Disabled people do not have to be handicapped, especially if they can find a way around their disability. For example, braille for the visually impaired or wheel chairs for those who cannot walk.”

  • JudenChino

    There’s a blind dude who uses my local Bay Ridge Branch stop on the reg during the morning rush. Not sure how he does it (like, he’s got a cane and super good hearing I imagine). But mad respect for him.

  • Vooch

    a couple of months ago, I met a older massively obese women at the UWS trader joes. She was bitching and moaning about her access-a-ride driver. She lived in The Bronx and expected taxpayers to fund her grocery shopping at Trader Joes at 72nd & Broadway UWS

  • Joe R.

    Assuming the ADA lets us, stuff like this is exactly why we need to reject certain types of trips. In fact, it’s probably more cost effective to reject any type of shopping trip on the premise that it costs less for the city to pay for delivery of things like groceries. Nearly everything else can be bought online from places like Amazon (and plenty of able-bodied people do this just to avoid going to a brick and mortar store). Keep the rides for things like medical appointments, education, trips to city agencies if needed, and so forth. Let family members or friends take care of the person’s recreational needs.

    Long term, we need to make more of the city’s mass transit system accessible so the need for paratransit vanishes. If the tab for doing this is only in the single digit billions, why isn’t the MTA pursuing it?

    Another interesting thing is technology will certainly allow severely disabled people more mobility in the future, again lessening the need for paratransit:

    Imagine a “walking” chair for those currently using a wheelchair based on technology like this? That basically obviates the need for special accommodations.

  • Larry Littlefield

    Right. That comment and the one above demonstrate the conundrum.

    So you raise fares and cut service to improve access a ride. Subways and buses get worse.

    Someone “savvy” like that Trader Joe’s woman is chatting with the neighbors. Why are you still stuck in crappy mass transit? Just pay $100 to Dr. So and So (the same guy who does disability pension recommendations for NYC police and fire) and you get something like a limo ride for the same price?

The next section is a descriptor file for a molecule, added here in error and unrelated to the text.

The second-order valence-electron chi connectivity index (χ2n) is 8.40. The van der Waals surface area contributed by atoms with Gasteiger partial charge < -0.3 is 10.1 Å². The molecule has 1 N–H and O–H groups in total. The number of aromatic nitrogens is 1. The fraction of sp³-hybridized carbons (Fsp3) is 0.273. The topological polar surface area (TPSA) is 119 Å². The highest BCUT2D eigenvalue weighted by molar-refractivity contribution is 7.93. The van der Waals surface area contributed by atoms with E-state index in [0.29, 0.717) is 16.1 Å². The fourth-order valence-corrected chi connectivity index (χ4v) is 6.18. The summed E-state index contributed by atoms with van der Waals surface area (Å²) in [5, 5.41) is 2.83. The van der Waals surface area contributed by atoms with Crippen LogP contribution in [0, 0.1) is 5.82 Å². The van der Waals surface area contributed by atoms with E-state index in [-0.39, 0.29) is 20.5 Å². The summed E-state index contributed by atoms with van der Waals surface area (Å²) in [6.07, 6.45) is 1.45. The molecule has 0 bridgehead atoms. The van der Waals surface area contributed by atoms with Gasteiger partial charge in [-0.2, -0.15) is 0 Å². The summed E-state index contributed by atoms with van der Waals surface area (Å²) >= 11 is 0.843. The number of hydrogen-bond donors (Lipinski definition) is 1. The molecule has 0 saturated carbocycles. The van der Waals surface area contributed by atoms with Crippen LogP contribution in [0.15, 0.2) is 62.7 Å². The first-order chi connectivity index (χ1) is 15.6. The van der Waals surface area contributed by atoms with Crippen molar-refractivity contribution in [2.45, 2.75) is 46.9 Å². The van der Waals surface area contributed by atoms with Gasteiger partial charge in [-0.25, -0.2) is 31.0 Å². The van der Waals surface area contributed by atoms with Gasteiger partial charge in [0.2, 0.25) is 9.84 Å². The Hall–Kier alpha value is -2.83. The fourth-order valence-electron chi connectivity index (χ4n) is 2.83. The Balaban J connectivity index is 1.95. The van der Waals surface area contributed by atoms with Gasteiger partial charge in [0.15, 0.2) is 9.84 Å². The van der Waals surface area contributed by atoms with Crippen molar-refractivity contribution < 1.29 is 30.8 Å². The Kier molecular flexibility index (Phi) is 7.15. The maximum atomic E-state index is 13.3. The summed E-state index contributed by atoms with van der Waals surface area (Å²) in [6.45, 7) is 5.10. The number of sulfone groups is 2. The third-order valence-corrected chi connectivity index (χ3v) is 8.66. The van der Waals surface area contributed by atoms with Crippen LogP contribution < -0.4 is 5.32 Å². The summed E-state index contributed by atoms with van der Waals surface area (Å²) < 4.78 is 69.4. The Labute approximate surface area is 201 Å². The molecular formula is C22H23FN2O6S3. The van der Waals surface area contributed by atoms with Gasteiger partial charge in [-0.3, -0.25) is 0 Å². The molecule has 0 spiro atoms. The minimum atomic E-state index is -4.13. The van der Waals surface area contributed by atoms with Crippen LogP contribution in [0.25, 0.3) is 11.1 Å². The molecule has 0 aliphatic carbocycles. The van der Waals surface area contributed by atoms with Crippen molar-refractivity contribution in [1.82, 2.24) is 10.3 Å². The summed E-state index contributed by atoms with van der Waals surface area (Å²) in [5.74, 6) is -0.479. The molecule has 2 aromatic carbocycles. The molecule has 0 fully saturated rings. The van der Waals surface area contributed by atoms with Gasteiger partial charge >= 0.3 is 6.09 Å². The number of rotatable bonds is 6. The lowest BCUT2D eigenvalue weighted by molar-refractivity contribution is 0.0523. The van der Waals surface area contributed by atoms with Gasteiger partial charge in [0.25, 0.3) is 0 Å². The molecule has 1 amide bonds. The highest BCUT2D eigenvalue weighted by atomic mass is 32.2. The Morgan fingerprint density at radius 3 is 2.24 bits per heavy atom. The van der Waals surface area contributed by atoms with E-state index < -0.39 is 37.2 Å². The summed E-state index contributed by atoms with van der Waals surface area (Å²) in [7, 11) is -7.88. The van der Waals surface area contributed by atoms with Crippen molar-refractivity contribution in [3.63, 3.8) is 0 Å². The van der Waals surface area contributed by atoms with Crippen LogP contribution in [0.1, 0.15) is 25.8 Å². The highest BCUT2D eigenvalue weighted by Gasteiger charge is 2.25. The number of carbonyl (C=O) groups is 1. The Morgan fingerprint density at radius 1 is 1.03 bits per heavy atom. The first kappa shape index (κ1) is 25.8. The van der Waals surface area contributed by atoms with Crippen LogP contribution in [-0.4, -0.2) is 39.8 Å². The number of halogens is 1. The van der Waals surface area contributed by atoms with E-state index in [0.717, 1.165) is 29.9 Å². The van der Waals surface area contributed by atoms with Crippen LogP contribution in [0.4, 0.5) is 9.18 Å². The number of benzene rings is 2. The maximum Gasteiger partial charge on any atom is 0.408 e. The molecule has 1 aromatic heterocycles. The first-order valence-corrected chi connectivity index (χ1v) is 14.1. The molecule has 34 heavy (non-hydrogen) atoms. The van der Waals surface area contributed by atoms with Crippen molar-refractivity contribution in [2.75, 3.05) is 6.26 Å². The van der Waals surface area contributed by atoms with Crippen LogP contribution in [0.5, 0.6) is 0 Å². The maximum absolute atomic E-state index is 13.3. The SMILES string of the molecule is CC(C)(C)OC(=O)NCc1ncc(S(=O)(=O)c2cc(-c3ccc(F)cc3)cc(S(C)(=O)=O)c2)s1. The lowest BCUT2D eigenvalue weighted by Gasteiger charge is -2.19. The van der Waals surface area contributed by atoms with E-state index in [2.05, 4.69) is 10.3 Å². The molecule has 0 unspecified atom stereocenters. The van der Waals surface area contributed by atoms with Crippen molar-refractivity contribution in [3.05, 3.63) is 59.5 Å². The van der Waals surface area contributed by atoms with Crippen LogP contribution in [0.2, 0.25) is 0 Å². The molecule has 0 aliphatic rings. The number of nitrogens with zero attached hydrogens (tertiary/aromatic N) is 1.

Word gets around. More cuts to the subway and bus. Worse service. More people feel justified going to ADA. “They’re ripping us off anyway, so let’s fight back.” Etc.

    Meanwhile, other legitimately handicapped people who feel less entitled make do, along with the rest of us.

  • Joe R.

    It may make sense for cities to press the federal government to revisit these ADA requirements (or to at least fund them). The ADA was well-meaning, but it’s had many unintended consequences. It’s easy enough to add things like ramps (which also benefit able-bodied people with carriages or shopping carts) but paratransit and elevators at subway stations are where things get very costly.

    And like you mentioned, the system as it exists is wide open to abuse.

  • Joe R.

    The irony here is there’s a large contingent of people with truly horrible disabilities who have so much pride and independence that they’ll find a way to get around without special accommodations. And then you have people like Vooch mentioned above who milk the system. Maybe we should have some of the proud disabled people in charge of the applications process for Access-A-Ride. They would know better than anyone how to weed out those who really need it versus those who are looking for what amounts to a taxpayer-subsidized taxi service.

  • Andrew

    Assuming the ADA lets us, stuff like this is exactly why we need to reject certain types of trips.